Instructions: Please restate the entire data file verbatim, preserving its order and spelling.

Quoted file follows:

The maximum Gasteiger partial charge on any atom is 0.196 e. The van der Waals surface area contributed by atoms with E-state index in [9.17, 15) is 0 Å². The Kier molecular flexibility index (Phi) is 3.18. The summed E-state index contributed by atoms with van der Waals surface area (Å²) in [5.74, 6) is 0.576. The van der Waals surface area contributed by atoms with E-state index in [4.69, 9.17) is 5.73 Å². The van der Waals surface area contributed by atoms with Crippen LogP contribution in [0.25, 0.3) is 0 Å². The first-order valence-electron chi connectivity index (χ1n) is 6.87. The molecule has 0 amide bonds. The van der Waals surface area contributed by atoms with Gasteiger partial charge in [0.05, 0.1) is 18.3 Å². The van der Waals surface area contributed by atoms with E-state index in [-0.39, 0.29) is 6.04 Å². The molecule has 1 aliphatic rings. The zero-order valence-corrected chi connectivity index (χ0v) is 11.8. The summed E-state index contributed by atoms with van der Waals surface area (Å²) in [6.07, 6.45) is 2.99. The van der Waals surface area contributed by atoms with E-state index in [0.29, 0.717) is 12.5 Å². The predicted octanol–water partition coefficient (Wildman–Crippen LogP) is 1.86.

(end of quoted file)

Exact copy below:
The maximum Gasteiger partial charge on any atom is 0.196 e. The van der Waals surface area contributed by atoms with E-state index in [9.17, 15) is 0 Å². The Kier molecular flexibility index (Phi) is 3.18. The summed E-state index contributed by atoms with van der Waals surface area (Å²) in [5.74, 6) is 0.576. The van der Waals surface area contributed by atoms with E-state index in [4.69, 9.17) is 5.73 Å². The van der Waals surface area contributed by atoms with Crippen LogP contribution in [0.25, 0.3) is 0 Å². The first-order valence-electron chi connectivity index (χ1n) is 6.87. The molecule has 0 amide bonds. The van der Waals surface area contributed by atoms with Gasteiger partial charge in [0.05, 0.1) is 18.3 Å². The van der Waals surface area contributed by atoms with E-state index in [-0.39, 0.29) is 6.04 Å². The molecule has 1 aliphatic rings. The zero-order valence-corrected chi connectivity index (χ0v) is 11.8. The summed E-state index contributed by atoms with van der Waals surface area (Å²) in [6.07, 6.45) is 2.99. The van der Waals surface area contributed by atoms with E-state index in [0.29, 0.717) is 12.5 Å². The predicted octanol–water partition coefficient (Wildman–Crippen LogP) is 1.86.